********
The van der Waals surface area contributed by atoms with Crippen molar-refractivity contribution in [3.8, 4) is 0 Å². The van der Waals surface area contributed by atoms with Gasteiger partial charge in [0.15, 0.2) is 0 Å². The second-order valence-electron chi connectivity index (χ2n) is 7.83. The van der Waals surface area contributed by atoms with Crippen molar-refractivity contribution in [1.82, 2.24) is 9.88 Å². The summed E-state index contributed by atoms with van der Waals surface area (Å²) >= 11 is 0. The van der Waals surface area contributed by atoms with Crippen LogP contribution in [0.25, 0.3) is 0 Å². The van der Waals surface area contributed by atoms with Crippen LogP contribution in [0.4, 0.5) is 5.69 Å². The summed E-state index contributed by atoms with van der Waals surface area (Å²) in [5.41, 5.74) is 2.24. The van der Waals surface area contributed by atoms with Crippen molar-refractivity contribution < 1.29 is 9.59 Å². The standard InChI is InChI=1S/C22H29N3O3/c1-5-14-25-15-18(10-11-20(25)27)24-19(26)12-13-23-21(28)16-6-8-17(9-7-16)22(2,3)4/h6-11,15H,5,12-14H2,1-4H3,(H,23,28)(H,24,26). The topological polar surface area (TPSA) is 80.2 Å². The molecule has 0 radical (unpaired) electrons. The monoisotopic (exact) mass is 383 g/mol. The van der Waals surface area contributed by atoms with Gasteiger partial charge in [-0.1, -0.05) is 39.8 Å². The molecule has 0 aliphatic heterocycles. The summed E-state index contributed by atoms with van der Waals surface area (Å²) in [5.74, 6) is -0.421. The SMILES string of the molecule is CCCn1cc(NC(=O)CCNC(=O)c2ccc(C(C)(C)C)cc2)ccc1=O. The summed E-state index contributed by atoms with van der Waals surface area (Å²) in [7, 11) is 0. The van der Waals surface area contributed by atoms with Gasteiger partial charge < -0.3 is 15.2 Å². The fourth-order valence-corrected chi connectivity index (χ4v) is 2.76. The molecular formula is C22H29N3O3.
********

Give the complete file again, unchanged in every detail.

The van der Waals surface area contributed by atoms with Crippen molar-refractivity contribution in [3.8, 4) is 0 Å². The van der Waals surface area contributed by atoms with Gasteiger partial charge in [0.15, 0.2) is 0 Å². The second-order valence-electron chi connectivity index (χ2n) is 7.83. The van der Waals surface area contributed by atoms with Crippen molar-refractivity contribution in [1.82, 2.24) is 9.88 Å². The summed E-state index contributed by atoms with van der Waals surface area (Å²) >= 11 is 0. The van der Waals surface area contributed by atoms with Crippen LogP contribution in [0.25, 0.3) is 0 Å². The van der Waals surface area contributed by atoms with Crippen LogP contribution in [0.4, 0.5) is 5.69 Å². The summed E-state index contributed by atoms with van der Waals surface area (Å²) in [5.41, 5.74) is 2.24. The van der Waals surface area contributed by atoms with Crippen molar-refractivity contribution < 1.29 is 9.59 Å². The standard InChI is InChI=1S/C22H29N3O3/c1-5-14-25-15-18(10-11-20(25)27)24-19(26)12-13-23-21(28)16-6-8-17(9-7-16)22(2,3)4/h6-11,15H,5,12-14H2,1-4H3,(H,23,28)(H,24,26). The topological polar surface area (TPSA) is 80.2 Å². The molecule has 0 radical (unpaired) electrons. The monoisotopic (exact) mass is 383 g/mol. The van der Waals surface area contributed by atoms with Gasteiger partial charge in [-0.1, -0.05) is 39.8 Å². The molecule has 0 aliphatic heterocycles. The summed E-state index contributed by atoms with van der Waals surface area (Å²) in [5.74, 6) is -0.421. The SMILES string of the molecule is CCCn1cc(NC(=O)CCNC(=O)c2ccc(C(C)(C)C)cc2)ccc1=O. The summed E-state index contributed by atoms with van der Waals surface area (Å²) in [7, 11) is 0. The van der Waals surface area contributed by atoms with Gasteiger partial charge < -0.3 is 15.2 Å². The fourth-order valence-corrected chi connectivity index (χ4v) is 2.76. The molecular formula is C22H29N3O3.